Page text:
Big Oil profits targeted to kill Spill Bill

Our guest bloggers are CAP’s Daniel J. Weiss and Rebecca Lefton.

The big five oil companies – BP, Chevron, ConocoPhillips, ExxonMobil, and Shell – reported their second quarter profits during the week of July 26th.   To the surprise of almost no one, these companies made a huge combined profit of $21.7 billion this quarter.[1] This is 50 percent more profit compared to the second quarter of 2009. Their total profit in the first half of 2010 is $50 billion – almost double compared to 2009.

Big oil companies are using part of their huge windfall to pressure Congress to defeat measures that would protect public health and the environment.  According to lobby reports, these five companies spent nearly $18 million in the second quarter to lobby on efforts to hold them more accountable for the damages from blowouts or disasters like BP’s Deepwater Horizon fiasco by removing the $75 million liability cap on damages from oil spills.  The American Petroleum Institute, big oil’s lobbying arm, leads the charge to block unlimited liability for companies’ oil disaster related economic damages.

Fortunately, a majority of voting representatives ignored big oil arm twisting, and voted to pass the Consolidated Land, Energy, and Aquatic Resources Act, H.R. 3534 on July 30th.  It passed by a vote of 209-193.  Among its many important reforms, it would make BP pay for the damages from the Deepwater Horizon blowout, and hold oil companies responsible for future spills. It would enhance safety requirements to prevent future blowouts or spills.  The Senate could vote on a similar measure as soon as Tuesday August 3rd.

Eliminating the existing $75 million liability cap for offshore oil spill damages would make oil companies liable for all economic losses to businesses, lost governmental revenues, and other damages. Establishing an unlimited liability cap would apply to the BP oil disaster. This would create a powerful economic deterrent to the kinds of reckless cost cutting and shortcuts that BP reportedly took on the Deepwater Horizon platform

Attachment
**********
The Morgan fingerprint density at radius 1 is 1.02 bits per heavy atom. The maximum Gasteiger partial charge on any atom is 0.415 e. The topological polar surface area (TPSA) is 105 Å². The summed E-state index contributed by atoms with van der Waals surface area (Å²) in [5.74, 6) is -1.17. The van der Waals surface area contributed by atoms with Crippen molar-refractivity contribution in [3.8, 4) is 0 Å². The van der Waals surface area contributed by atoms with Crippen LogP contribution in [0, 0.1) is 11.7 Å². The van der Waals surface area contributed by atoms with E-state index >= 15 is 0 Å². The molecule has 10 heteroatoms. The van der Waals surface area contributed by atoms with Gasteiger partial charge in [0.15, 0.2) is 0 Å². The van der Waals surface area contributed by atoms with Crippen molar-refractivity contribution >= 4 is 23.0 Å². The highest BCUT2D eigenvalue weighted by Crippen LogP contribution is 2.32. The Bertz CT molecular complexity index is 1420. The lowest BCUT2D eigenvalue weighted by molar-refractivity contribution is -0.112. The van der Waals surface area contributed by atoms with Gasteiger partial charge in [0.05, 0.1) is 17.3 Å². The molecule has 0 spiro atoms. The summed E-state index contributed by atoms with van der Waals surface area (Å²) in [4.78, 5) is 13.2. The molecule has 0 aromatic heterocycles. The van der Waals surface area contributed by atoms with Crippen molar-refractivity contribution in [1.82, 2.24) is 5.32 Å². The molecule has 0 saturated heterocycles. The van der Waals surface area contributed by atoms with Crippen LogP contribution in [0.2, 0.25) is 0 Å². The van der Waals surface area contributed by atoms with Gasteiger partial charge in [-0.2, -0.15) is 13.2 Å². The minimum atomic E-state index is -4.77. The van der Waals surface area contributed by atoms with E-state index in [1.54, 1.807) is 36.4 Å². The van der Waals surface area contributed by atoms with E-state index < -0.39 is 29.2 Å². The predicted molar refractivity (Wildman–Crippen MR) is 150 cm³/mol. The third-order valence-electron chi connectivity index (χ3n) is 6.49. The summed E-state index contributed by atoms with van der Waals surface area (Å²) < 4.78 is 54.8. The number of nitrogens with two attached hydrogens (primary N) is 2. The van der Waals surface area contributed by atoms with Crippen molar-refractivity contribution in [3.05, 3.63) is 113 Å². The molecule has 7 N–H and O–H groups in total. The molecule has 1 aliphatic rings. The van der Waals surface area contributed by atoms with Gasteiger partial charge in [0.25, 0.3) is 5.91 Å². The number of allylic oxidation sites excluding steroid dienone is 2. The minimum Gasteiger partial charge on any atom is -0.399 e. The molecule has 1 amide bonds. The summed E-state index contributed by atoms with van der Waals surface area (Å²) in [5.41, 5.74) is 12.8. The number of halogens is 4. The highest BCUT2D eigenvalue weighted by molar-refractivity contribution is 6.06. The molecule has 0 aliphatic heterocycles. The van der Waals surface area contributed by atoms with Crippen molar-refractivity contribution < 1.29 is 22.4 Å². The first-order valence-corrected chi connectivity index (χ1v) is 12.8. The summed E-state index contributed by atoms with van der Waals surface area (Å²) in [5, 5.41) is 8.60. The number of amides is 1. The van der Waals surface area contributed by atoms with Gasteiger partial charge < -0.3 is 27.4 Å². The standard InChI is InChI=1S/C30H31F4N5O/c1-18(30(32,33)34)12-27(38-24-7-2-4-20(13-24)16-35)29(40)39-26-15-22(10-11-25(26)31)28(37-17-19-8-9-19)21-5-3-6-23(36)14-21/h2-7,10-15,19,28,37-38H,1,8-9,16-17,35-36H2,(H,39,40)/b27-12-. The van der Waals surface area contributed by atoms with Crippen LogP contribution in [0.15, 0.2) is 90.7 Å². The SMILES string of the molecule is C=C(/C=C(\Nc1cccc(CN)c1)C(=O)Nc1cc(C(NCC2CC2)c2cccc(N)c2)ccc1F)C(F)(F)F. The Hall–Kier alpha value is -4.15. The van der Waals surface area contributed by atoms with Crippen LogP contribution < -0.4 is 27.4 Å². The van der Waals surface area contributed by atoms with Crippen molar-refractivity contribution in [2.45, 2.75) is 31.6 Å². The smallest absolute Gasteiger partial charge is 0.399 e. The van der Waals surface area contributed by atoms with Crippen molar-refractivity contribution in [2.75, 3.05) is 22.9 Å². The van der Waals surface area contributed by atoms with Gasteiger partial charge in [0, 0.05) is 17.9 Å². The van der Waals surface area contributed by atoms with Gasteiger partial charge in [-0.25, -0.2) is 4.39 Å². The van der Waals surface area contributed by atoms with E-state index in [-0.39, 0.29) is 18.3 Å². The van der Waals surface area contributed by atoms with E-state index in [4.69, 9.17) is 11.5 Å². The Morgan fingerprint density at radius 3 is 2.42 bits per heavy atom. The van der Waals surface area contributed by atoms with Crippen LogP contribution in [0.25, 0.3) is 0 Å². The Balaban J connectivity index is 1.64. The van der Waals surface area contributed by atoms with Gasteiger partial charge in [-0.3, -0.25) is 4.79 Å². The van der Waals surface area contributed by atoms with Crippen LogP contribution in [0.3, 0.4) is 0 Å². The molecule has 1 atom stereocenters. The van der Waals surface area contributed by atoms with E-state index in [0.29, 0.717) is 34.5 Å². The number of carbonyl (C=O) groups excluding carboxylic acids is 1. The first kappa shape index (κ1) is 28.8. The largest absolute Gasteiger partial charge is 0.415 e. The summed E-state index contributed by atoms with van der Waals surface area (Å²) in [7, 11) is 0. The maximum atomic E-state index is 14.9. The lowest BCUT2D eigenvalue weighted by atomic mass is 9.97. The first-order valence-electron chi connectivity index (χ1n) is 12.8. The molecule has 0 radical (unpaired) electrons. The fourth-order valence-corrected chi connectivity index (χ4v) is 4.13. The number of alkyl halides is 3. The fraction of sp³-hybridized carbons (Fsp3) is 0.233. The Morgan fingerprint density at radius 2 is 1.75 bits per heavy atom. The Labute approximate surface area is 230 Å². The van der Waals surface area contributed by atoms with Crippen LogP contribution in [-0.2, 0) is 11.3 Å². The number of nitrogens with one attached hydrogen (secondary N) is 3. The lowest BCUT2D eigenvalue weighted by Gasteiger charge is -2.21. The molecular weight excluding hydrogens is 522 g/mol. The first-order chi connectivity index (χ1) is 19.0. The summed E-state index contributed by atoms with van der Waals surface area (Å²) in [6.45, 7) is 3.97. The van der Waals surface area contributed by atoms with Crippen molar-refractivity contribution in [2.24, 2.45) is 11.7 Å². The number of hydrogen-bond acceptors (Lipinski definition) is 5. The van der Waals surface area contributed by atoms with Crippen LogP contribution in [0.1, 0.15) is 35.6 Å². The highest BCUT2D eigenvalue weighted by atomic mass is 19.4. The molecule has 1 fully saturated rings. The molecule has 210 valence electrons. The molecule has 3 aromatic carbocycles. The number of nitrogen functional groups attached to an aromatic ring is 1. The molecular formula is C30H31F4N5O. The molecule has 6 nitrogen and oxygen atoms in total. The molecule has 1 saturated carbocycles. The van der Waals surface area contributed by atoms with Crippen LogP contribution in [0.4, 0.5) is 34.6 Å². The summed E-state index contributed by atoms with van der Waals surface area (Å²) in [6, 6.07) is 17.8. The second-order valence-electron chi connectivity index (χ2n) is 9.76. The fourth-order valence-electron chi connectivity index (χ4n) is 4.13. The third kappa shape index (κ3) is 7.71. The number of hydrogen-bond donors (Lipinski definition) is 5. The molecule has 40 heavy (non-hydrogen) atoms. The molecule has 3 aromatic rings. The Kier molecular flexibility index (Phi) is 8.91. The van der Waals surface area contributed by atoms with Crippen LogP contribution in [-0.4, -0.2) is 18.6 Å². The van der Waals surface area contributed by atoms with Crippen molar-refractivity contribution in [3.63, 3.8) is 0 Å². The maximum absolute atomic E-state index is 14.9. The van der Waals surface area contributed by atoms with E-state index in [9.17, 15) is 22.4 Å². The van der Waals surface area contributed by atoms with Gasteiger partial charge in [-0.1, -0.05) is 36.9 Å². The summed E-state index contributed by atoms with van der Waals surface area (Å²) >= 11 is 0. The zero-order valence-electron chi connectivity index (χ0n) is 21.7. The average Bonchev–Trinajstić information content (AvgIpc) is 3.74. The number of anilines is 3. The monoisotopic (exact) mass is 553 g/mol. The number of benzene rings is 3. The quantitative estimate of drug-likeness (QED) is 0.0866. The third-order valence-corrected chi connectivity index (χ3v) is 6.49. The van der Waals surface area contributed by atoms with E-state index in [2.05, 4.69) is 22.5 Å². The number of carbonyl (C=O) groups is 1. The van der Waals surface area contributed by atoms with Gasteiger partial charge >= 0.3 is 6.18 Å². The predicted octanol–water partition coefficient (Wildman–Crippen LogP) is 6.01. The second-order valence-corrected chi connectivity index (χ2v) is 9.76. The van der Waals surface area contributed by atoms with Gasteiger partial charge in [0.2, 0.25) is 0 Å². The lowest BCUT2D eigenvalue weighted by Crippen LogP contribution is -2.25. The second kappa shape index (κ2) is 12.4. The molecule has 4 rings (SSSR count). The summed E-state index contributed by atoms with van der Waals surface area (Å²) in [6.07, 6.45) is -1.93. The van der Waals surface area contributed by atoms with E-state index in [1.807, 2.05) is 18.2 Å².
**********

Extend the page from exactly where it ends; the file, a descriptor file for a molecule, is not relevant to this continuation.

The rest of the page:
The BP oil disaster was caused more than 180 million gallons of oil to flood from the ocean bottom into the Gulf of Mexico and on to American shores from Texas to Florida. This disaster is the largest ever, but it is no freak occurrence. A Washington Post analysis found “a steady stream of oil spills dumping 517,847 barrels of petroleum…into the Gulf of Mexico between 1964 and 2009…they poured twice as much as oil into U.S. waters as the Exxon Valdez tanker did when it ran aground in 1989.”

In addition to opposition to oil company responsibility for oil spill damages, the big five oil companies also spent money to lobby on:

  • the Blowout Prevention Act, H.R. 5626, to prevent future disasters
  • requirement that BP pay royalties to the federal government from oil capture from the Deepwater Horizon blow out, H.R. 5513;
  • Clean Air Act pollution reduction requirements;
  • efforts to cut global warming pollution, H.R. 2454;
  • proposals to close some tax loopholes that save oil companies billions of dollars;
  • efforts to require shale gas producers to publicly report on the toxic chemicals they use to “frack” rock to produce the gas, H.R. 2766;
  • restrictions on the use of highly polluting “tar sands” based fuel;
  • provisions to increase energy efficiency and the use of the wind, sun and other renewable resources; and,
  • other public health, job creation, oil reduction, and environmental safeguards.